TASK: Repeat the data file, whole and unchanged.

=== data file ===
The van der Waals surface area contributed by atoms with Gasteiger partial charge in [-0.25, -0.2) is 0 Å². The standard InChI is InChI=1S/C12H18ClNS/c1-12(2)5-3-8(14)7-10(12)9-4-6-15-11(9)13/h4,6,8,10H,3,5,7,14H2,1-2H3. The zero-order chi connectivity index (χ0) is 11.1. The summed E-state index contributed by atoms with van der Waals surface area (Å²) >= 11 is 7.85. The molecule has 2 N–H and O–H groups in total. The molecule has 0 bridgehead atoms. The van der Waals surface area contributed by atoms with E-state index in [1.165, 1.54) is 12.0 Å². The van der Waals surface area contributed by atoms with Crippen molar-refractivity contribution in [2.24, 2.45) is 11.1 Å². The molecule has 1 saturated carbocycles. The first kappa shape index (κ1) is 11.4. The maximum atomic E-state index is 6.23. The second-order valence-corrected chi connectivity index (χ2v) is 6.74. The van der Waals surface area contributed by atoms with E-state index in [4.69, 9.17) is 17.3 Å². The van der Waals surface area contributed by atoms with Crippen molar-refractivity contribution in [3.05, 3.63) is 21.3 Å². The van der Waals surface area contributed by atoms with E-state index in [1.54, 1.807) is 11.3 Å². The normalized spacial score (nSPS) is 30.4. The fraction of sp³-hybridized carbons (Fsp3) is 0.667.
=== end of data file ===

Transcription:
The van der Waals surface area contributed by atoms with Gasteiger partial charge in [-0.25, -0.2) is 0 Å². The standard InChI is InChI=1S/C12H18ClNS/c1-12(2)5-3-8(14)7-10(12)9-4-6-15-11(9)13/h4,6,8,10H,3,5,7,14H2,1-2H3. The zero-order chi connectivity index (χ0) is 11.1. The summed E-state index contributed by atoms with van der Waals surface area (Å²) >= 11 is 7.85. The molecule has 2 N–H and O–H groups in total. The molecule has 0 bridgehead atoms. The van der Waals surface area contributed by atoms with E-state index in [1.165, 1.54) is 12.0 Å². The van der Waals surface area contributed by atoms with Crippen molar-refractivity contribution in [2.24, 2.45) is 11.1 Å². The molecule has 1 saturated carbocycles. The first kappa shape index (κ1) is 11.4. The maximum atomic E-state index is 6.23. The second-order valence-corrected chi connectivity index (χ2v) is 6.74. The van der Waals surface area contributed by atoms with E-state index in [4.69, 9.17) is 17.3 Å². The van der Waals surface area contributed by atoms with Crippen molar-refractivity contribution in [3.05, 3.63) is 21.3 Å². The van der Waals surface area contributed by atoms with E-state index in [1.54, 1.807) is 11.3 Å². The normalized spacial score (nSPS) is 30.4. The fraction of sp³-hybridized carbons (Fsp3) is 0.667.